New dose constraint reduces radiation-induced fatal pneumonitis in locally advanced non-small cell lung cancer patients treated with intensity-modulated radiotherapy
Background. Intensity-modulated radiotherapy (IMRT) in locally advanced non-small cell lung cancer (NSCLC) allows treatment of patients with large tumour volumes, but radiation pneumonitis (RP) remains a dose limiting complication. The incidence of severe RP using three-dimensional (3D) conformal radiotherapy, was previously reported to be 17%, with 2% lethal RP. The aim of this study was to monitor the incidence of RP following the introduction of IMRT.
Material and methods. IMRT was delivered using 4–8 beam arrangements and introduced in three phases. In phase I, 12 patients were treated using only one dose constraint (V20), in which the total lung volume receiving 20 Gy was limited to 40%. In phase II, 25 patients were treated with an additional dose constraint of mean lung dose (MLD) ≤ 20 Gy. In phase III, 50 patients were treated with an extra dose constraint (V5) in which the total lung volume receiving a dose of 5 Gy was ≤ 60%. RP was prospectively documented. The results of phase I & II (IMRT-1) were compared to those in phase III (IMRT-2).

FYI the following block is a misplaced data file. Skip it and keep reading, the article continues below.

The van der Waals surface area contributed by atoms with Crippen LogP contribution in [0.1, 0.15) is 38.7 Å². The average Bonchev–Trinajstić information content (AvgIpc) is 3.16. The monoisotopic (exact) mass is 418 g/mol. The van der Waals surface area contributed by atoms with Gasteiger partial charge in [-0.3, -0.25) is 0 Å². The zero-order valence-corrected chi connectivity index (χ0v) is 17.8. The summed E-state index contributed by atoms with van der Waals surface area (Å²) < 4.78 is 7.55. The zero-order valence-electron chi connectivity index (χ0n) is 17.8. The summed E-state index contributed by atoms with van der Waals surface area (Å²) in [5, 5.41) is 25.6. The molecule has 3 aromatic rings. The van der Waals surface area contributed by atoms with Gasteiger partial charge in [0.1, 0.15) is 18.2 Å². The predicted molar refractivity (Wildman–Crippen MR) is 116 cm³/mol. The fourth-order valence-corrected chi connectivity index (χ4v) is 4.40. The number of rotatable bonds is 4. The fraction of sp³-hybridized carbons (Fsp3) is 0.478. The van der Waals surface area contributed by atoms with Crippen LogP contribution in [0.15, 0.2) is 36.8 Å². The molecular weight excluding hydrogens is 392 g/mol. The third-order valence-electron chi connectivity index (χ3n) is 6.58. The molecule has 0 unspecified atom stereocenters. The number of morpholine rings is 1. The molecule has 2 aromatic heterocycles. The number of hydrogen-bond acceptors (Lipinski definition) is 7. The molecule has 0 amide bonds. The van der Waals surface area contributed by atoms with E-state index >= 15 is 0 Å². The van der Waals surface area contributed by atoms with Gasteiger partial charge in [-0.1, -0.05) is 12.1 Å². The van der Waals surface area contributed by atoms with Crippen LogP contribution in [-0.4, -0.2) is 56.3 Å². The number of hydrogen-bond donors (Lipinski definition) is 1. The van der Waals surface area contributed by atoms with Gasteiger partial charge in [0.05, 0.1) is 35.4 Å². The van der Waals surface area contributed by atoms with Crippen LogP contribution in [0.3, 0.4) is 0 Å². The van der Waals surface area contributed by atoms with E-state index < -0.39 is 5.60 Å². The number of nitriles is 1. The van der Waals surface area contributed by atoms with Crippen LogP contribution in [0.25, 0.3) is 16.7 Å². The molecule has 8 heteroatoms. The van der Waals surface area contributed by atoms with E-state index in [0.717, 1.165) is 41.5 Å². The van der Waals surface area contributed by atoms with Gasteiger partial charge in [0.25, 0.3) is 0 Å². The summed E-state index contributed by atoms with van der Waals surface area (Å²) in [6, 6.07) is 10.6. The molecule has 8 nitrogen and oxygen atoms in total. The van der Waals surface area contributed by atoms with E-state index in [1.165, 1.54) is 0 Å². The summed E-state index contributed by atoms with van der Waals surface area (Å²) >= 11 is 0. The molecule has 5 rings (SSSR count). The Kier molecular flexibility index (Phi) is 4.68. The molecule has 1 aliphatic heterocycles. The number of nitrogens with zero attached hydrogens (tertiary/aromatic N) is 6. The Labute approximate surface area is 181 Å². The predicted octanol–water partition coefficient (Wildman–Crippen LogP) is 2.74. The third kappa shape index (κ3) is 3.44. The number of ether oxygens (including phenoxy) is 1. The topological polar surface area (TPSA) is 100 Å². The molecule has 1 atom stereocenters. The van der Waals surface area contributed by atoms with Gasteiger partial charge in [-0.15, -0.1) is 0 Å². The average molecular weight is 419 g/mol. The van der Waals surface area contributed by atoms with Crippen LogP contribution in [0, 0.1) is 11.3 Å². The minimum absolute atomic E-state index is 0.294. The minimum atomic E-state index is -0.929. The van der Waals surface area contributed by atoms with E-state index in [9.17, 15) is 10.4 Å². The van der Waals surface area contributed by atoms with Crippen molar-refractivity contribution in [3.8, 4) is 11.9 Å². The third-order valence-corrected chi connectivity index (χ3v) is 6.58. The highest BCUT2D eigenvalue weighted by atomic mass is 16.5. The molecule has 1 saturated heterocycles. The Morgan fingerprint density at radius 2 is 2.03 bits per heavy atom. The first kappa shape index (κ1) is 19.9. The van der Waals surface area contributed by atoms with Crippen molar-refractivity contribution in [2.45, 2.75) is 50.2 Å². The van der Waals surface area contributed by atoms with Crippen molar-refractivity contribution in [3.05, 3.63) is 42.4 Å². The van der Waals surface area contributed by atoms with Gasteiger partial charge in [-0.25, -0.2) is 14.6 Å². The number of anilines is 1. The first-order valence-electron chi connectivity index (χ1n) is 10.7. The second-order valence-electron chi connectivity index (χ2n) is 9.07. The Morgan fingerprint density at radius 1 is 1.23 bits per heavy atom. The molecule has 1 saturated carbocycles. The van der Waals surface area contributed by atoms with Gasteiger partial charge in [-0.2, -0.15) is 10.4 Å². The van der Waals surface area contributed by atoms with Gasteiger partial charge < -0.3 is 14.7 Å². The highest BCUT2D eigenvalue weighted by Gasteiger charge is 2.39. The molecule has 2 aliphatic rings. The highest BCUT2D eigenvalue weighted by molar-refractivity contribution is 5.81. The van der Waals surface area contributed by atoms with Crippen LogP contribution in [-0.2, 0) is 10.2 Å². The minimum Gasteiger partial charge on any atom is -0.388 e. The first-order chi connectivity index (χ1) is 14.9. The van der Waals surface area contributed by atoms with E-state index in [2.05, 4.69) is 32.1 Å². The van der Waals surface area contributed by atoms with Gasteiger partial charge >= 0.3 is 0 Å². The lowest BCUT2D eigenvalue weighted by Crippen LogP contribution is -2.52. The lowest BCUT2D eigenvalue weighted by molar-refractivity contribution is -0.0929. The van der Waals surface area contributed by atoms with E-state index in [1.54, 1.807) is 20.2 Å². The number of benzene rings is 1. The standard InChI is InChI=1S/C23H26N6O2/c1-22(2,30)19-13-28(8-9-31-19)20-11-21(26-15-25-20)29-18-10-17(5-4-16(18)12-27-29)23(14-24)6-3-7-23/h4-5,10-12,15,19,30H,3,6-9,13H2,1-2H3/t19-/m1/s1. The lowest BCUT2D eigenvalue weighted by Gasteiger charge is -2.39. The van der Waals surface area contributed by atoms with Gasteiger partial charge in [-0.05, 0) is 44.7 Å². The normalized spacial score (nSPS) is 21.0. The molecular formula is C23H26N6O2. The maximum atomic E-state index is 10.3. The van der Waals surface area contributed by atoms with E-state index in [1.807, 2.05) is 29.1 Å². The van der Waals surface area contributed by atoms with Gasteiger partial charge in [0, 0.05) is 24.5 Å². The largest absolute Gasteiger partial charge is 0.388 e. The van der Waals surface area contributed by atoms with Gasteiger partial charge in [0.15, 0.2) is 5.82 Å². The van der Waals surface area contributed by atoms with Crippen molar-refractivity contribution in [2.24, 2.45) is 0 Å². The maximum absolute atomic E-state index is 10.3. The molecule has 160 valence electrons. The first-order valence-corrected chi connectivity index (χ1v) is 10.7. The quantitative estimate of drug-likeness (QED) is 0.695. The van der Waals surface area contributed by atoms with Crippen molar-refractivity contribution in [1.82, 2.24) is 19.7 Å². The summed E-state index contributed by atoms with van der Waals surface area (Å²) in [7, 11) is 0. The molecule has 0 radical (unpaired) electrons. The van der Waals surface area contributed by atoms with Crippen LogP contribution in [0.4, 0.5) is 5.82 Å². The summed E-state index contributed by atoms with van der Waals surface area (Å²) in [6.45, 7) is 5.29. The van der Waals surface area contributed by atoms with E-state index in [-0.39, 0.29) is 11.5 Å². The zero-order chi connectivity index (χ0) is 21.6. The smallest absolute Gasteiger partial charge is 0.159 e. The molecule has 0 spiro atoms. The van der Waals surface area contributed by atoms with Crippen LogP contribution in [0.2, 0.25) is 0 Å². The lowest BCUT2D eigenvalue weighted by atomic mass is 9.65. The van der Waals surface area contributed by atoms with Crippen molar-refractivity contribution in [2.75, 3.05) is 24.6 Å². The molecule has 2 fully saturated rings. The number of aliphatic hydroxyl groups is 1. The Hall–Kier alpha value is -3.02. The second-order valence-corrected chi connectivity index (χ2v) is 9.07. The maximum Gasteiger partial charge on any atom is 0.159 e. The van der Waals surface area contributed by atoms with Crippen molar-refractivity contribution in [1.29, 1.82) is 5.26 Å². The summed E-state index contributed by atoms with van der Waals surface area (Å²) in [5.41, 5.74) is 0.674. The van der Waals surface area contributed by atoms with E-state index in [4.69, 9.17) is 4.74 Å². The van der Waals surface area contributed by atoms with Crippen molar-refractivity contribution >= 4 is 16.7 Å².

Results. The median follow-up time was 17 months. The introduction of IMRT was associated with an increase in the incidence of RP in Phase I&II (IMRT-1) to 41%, six of 37 (16%) had grade 5 RP (IMRT-1). Introducing the dose constraint V5, led to a significant reduction in the lung volume receiving doses ≤ 20 Gy from 51 ± 2% to 41 ± 1% (p < 0.0001). Introducing V5 constraint did not decrease the incidence of severe (grade ≥ 3) RP, but significantly decreased the lethal pneumonitis to 4% (two of 50 patients), p = 0.05.
Conclusion. Introducing IMRT resulted in an increase in the incidence of severe and fatal RP, however a new dose constraint to the volume of lung receiving low doses reduced the incidence of lethal pneumonitis.